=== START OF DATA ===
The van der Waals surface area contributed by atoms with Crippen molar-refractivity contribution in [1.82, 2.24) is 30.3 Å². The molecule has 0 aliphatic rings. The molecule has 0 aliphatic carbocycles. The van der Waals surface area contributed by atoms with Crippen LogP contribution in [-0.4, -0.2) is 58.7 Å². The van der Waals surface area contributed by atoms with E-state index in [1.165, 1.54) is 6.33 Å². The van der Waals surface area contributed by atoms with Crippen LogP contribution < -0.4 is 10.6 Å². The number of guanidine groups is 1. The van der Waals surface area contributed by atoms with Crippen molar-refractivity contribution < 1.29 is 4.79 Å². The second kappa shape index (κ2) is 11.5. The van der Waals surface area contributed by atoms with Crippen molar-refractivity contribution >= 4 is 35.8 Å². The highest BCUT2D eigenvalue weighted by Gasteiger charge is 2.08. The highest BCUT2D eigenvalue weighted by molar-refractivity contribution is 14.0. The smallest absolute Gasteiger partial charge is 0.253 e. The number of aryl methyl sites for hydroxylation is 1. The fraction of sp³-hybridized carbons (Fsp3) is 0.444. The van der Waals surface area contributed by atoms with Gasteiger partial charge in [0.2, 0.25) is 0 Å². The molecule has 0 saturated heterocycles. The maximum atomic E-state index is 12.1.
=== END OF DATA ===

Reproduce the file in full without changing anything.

The van der Waals surface area contributed by atoms with Crippen molar-refractivity contribution in [1.82, 2.24) is 30.3 Å². The molecule has 0 aliphatic rings. The molecule has 0 aliphatic carbocycles. The van der Waals surface area contributed by atoms with Crippen LogP contribution in [-0.4, -0.2) is 58.7 Å². The van der Waals surface area contributed by atoms with E-state index in [1.165, 1.54) is 6.33 Å². The van der Waals surface area contributed by atoms with Crippen LogP contribution < -0.4 is 10.6 Å². The number of guanidine groups is 1. The van der Waals surface area contributed by atoms with Crippen molar-refractivity contribution < 1.29 is 4.79 Å². The second kappa shape index (κ2) is 11.5. The van der Waals surface area contributed by atoms with Crippen molar-refractivity contribution >= 4 is 35.8 Å². The highest BCUT2D eigenvalue weighted by Gasteiger charge is 2.08. The highest BCUT2D eigenvalue weighted by molar-refractivity contribution is 14.0. The smallest absolute Gasteiger partial charge is 0.253 e. The number of aryl methyl sites for hydroxylation is 1. The fraction of sp³-hybridized carbons (Fsp3) is 0.444. The van der Waals surface area contributed by atoms with Gasteiger partial charge in [0.2, 0.25) is 0 Å². The molecule has 0 saturated heterocycles. The maximum atomic E-state index is 12.1.